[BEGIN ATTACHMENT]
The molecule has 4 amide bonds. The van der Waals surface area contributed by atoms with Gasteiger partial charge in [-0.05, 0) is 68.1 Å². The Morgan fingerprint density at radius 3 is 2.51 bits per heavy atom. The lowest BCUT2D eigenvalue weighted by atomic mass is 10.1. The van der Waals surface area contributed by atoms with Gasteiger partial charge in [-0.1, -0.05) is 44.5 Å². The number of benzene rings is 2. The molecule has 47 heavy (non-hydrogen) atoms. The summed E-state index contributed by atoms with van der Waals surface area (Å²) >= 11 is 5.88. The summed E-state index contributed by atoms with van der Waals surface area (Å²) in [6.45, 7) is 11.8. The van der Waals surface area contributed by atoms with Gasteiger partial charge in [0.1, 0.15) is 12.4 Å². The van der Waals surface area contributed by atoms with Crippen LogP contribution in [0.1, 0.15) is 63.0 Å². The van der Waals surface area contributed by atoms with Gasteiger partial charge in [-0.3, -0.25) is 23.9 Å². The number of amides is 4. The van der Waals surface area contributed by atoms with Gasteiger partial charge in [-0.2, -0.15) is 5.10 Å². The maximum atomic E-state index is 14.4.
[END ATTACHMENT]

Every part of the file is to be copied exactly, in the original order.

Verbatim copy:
The molecule has 4 amide bonds. The van der Waals surface area contributed by atoms with Gasteiger partial charge in [-0.05, 0) is 68.1 Å². The Morgan fingerprint density at radius 3 is 2.51 bits per heavy atom. The lowest BCUT2D eigenvalue weighted by atomic mass is 10.1. The van der Waals surface area contributed by atoms with Gasteiger partial charge in [-0.1, -0.05) is 44.5 Å². The number of benzene rings is 2. The molecule has 47 heavy (non-hydrogen) atoms. The summed E-state index contributed by atoms with van der Waals surface area (Å²) >= 11 is 5.88. The summed E-state index contributed by atoms with van der Waals surface area (Å²) in [6.45, 7) is 11.8. The van der Waals surface area contributed by atoms with Gasteiger partial charge in [0.1, 0.15) is 12.4 Å². The van der Waals surface area contributed by atoms with Crippen LogP contribution in [0.1, 0.15) is 63.0 Å². The van der Waals surface area contributed by atoms with Gasteiger partial charge in [-0.3, -0.25) is 23.9 Å². The number of amides is 4. The van der Waals surface area contributed by atoms with Gasteiger partial charge in [-0.2, -0.15) is 5.10 Å². The maximum atomic E-state index is 14.4.